Zoology/Animal Biology
Genetics
Physiology, Pathology and Related Sciences
Pharmacology and Toxicology
Biomathematics, Bioinformatics, and Computational Biology
Biotechnology
Ecology, Evolution, Systematics, and Population Biology
Neurobiology and Neurosciences
Biological and Biomedical Sciences, Other
Applied Mathematics
Nutrition Sciences
Human Biology
Marine Sciences
Research and Experimental Psychology
Interests
Investigative
100%
Importance

Investigative occupations frequently involve working with ideas, and require an extensive amount of thinking. These occupations can involve searching for facts and figuring out problems mentally.

Conventional
72%
Importance

Conventional occupations frequently involve following set procedures and routines. These occupations can include working with data and details more than with ideas. Usually there is a clear line of authority to follow.

Realistic
62%
Importance

Realistic occupations frequently involve work activities that include practical, hands-on problems and solutions. They often deal with plants, animals, and real-world materials like wood, tools, and machinery. Many of the occupations require working outside, and do not involve a lot of paperwork or working closely with others.

Artistic
43%
Importance

Artistic occupations frequently involve working with forms, designs and patterns. They often require self-expression and the work can be done without following a clear set of rules.

Social
24%
Importance

Social occupations frequently involve working with, communicating with, and teaching people. These occupations often involve helping or providing service to others.

Enterprising
15%
Importance

Enterprising occupations frequently involve starting up and carrying out projects. These occupations can involve leading people and making many decisions. Sometimes they require risk taking and often deal with business.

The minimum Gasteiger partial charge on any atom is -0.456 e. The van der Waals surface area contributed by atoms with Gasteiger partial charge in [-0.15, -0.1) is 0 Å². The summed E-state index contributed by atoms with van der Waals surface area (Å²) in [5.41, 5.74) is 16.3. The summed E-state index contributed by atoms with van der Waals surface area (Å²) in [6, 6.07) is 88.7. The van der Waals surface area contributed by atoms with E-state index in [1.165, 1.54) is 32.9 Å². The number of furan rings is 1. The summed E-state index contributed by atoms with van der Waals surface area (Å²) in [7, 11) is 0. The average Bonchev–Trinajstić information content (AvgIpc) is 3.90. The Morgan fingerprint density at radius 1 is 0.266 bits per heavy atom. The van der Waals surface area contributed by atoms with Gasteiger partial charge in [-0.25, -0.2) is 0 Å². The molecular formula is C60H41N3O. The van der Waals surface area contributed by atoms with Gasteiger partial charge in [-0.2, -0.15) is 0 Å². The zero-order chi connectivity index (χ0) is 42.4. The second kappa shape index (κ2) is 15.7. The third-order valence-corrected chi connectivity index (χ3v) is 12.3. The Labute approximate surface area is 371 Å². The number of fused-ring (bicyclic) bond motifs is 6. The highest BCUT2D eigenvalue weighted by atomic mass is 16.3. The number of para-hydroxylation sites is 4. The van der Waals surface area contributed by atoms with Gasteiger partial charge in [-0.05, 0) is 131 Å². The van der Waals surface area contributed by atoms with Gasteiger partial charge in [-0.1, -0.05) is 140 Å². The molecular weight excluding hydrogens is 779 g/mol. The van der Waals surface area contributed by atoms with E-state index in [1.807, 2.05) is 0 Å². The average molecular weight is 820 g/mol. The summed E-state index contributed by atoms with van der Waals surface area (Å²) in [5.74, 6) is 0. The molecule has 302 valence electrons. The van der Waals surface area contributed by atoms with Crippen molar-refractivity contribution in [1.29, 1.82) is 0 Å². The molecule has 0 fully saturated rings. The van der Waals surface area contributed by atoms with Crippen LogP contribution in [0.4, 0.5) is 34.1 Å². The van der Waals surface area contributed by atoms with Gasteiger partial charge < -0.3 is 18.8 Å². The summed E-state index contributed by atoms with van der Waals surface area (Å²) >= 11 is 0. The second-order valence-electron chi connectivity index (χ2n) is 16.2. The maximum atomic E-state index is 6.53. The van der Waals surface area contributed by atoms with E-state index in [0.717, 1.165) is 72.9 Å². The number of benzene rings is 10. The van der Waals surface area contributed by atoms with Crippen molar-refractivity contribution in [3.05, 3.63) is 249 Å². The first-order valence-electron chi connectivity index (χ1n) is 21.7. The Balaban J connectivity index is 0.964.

Top 10 Work Styles
Analytical Thinking
97%
Importance

Job requires analyzing information and using logic to address work-related issues and problems.

Attention to Detail
91%
Importance

Job requires being careful about detail and thorough in completing work tasks.

Persistence
91%
Importance

Job requires persistence in the face of obstacles.

Dependability
90%
Importance

Job requires being reliable, responsible, and dependable, and fulfilling obligations.

Integrity
90%
Importance

Job requires being honest and ethical.

Achievement/Effort
89%
Importance

Job requires establishing and maintaining personally challenging achievement goals and exerting effort toward mastering tasks.

Independence
89%
Importance

Job requires developing one's own ways of doing things, guiding oneself with little or no supervision, and depending on oneself to get things done.

Initiative
88%
Importance

Job requires a willingness to take on responsibilities and challenges.

Adaptability/Flexibility
87%
Importance

Job requires being open to change (positive or negative) and to considerable variety in the workplace.

Innovation
85%
Importance

Job requires creativity and alternative thinking to develop new ideas for and answers to work-related problems.

Work Values
Independence
77%
Importance

Occupations that satisfy this work value allow employees to work on their own and make decisions. Corresponding needs are Creativity, Responsibility and Autonomy.

Achievement
72%
Importance

Occupations that satisfy this work value are results oriented and allow employees to use their strongest abilities, giving them a feeling of accomplishment. Corresponding needs are Ability Utilization and Achievement.

Recognition
72%
Importance

Occupations that satisfy this work value offer advancement, potential for leadership, and are often considered prestigious. Corresponding needs are Advancement, Authority, Recognition and Social Status.

Working Conditions
67%
Importance

Occupations that satisfy this work value offer job security and good working conditions. Corresponding needs are Activity, Compensation, Independence, Security, Variety and Working Conditions.

Support
53%
Importance

Occupations that satisfy this work value offer supportive management that stands behind employees. Corresponding needs are Company Policies, Supervision: Human Relations and Supervision: Technical.

Relationships
48%
Importance

Occupations that satisfy this work value allow employees to provide service to others and work with co-workers in a friendly non-competitive environment. Corresponding needs are Co-workers, Moral Values and Social Service.